5. buck135

    buck135 Kanamit

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    The blu-ray will be out later this year. If you can't wait for that then stream it on Netflix.
     
  6. steveterror83

    steveterror83 New Member

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    best way for me to watch any of the evil deads is with a couple good friends on a rainy night as we tear the movies apart on how terribly amazing it is.
     
  7. maybrick

    maybrick Well-Known Member

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    I seriously HATE that shit. IMO, one very good reason to avoid going to see cult movies in a theater altogether. As for streaming video, I don't know. My gut feeling is that it seems a little too easy. I don't suppose you know where to find an old beat up VHS copy from the 80s by any chance?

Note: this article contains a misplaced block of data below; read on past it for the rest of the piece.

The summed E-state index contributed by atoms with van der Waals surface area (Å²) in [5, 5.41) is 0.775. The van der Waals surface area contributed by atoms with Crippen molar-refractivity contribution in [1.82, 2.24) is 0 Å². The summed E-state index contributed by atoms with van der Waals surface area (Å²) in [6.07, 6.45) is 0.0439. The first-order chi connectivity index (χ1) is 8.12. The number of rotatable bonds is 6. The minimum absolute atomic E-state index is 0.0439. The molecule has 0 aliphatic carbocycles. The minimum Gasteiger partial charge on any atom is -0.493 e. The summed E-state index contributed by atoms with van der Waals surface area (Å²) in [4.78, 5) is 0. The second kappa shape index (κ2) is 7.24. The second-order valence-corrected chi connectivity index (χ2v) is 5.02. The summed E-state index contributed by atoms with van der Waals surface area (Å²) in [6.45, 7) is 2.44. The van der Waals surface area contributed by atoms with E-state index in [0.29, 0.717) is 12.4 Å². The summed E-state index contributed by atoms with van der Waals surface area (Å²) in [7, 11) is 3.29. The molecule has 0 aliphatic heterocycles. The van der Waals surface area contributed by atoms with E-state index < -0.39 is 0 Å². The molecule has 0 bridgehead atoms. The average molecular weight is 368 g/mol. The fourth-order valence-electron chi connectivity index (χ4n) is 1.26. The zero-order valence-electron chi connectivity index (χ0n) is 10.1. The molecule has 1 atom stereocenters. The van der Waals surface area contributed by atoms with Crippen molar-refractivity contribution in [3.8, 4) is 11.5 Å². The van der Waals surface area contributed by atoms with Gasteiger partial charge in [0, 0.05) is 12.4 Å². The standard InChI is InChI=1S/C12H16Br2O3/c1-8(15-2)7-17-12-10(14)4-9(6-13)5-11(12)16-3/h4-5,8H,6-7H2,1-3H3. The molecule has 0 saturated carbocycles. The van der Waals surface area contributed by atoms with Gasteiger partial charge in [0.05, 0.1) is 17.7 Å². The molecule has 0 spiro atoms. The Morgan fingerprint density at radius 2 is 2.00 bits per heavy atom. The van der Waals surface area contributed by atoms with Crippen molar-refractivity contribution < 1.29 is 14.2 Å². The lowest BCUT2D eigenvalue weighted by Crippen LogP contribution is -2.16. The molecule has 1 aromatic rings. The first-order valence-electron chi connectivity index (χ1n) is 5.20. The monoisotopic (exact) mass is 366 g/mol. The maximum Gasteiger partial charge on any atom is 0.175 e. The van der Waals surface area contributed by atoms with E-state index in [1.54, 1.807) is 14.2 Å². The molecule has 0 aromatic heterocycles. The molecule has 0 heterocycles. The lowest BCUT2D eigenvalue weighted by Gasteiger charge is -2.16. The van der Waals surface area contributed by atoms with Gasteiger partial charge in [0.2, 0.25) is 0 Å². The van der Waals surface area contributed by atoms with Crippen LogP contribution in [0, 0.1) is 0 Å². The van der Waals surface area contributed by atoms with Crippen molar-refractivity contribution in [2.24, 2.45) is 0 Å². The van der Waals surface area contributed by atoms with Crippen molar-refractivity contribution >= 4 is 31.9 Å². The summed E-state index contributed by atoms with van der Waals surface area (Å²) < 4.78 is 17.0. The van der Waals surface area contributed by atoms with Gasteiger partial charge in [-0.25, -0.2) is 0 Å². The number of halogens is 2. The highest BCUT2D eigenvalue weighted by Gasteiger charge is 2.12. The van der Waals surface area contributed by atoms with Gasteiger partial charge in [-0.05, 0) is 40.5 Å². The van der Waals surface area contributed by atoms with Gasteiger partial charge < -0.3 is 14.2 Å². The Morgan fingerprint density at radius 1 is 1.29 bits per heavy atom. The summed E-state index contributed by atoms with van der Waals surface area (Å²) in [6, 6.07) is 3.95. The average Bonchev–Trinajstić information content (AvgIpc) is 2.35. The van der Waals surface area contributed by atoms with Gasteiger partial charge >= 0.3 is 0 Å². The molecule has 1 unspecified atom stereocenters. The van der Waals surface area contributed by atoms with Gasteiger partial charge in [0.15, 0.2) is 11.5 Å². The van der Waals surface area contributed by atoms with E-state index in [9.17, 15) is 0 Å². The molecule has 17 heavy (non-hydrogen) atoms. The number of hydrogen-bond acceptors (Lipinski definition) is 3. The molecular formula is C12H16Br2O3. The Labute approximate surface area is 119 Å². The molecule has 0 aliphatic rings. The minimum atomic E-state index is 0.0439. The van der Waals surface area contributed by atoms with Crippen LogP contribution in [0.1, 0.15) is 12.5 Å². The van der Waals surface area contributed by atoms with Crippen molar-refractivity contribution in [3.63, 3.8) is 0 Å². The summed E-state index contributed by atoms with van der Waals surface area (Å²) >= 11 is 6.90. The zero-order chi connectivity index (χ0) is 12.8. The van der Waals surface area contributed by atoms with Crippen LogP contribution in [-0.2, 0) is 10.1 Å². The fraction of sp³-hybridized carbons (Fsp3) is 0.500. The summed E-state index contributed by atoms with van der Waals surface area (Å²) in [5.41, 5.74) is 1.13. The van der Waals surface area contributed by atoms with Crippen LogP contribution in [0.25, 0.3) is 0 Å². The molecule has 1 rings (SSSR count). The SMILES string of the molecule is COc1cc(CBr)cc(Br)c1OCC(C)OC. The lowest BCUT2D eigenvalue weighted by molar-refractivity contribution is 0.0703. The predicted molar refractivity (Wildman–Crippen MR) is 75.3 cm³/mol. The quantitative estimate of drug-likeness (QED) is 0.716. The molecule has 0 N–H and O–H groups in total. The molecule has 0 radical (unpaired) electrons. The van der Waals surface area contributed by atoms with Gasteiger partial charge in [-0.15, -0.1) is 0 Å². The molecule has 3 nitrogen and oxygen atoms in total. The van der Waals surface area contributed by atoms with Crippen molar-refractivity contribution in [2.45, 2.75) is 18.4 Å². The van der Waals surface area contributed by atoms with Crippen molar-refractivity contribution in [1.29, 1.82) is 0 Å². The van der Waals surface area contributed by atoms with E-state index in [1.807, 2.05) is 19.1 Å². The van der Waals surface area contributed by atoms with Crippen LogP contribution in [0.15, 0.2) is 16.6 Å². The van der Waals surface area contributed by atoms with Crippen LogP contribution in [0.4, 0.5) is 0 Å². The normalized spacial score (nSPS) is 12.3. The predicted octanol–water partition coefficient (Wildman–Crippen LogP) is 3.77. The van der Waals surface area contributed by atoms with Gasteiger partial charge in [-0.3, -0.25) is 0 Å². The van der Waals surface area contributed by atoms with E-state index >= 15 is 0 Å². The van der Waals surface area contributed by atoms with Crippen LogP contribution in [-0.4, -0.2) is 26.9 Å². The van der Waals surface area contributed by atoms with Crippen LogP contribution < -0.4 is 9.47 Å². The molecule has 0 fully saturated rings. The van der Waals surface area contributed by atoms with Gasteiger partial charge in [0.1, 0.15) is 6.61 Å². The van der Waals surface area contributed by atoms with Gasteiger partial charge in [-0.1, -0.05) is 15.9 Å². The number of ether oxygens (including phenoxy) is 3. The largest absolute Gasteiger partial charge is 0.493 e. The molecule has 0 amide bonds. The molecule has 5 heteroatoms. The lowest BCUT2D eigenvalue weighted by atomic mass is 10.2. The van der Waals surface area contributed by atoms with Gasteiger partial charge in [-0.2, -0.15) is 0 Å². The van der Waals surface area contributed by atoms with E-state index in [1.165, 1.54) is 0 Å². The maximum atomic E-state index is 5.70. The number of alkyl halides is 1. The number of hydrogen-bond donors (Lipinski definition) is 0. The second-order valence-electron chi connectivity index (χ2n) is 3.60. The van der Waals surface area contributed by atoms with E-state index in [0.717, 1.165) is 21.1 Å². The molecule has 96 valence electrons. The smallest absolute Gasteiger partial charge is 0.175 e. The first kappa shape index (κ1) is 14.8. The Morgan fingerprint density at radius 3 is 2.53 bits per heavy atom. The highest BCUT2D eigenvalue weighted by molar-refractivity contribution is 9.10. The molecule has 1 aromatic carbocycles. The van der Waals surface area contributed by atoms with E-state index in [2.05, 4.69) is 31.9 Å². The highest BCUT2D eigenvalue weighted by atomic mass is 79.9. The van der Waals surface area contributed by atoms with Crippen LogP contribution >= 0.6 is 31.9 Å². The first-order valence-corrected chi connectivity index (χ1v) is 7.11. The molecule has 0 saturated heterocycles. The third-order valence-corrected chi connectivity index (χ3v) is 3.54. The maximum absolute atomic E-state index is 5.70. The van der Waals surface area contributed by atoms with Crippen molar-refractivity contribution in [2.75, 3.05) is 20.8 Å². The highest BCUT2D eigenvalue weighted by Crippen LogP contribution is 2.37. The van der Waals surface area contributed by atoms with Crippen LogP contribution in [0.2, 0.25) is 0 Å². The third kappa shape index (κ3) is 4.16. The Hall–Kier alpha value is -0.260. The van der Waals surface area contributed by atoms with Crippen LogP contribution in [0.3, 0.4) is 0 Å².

8. Iron Jaiden

    Iron Jaiden New Member

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    Yeah I know a couple of people who hate the theater experience. Luckily home video has all but taken over so those who enjoy their movies in privacy have endless options.
    I absolutely LOVE watching my goofy horror in a packed theater full of fans trying to make each other laugh. We recently had Evil Dead as the midnight movie at a local theater here in Denver and it was a blast. My friends and I took up an entire row and laughed so hard our cheeks hurt the next day.
    For a movie like 'Waltz With Bashir' or 'Wendy and Lucy' or 'Full Metal Jacket' I'll take that in the comfort of my living room with no distractions so I can absorb everything.

    But I digress, there's no wrong way to eat a Reese's and I guess there's no wrong way to watch Evil Dead either. :)
     
  9. maybrick

    maybrick Well-Known Member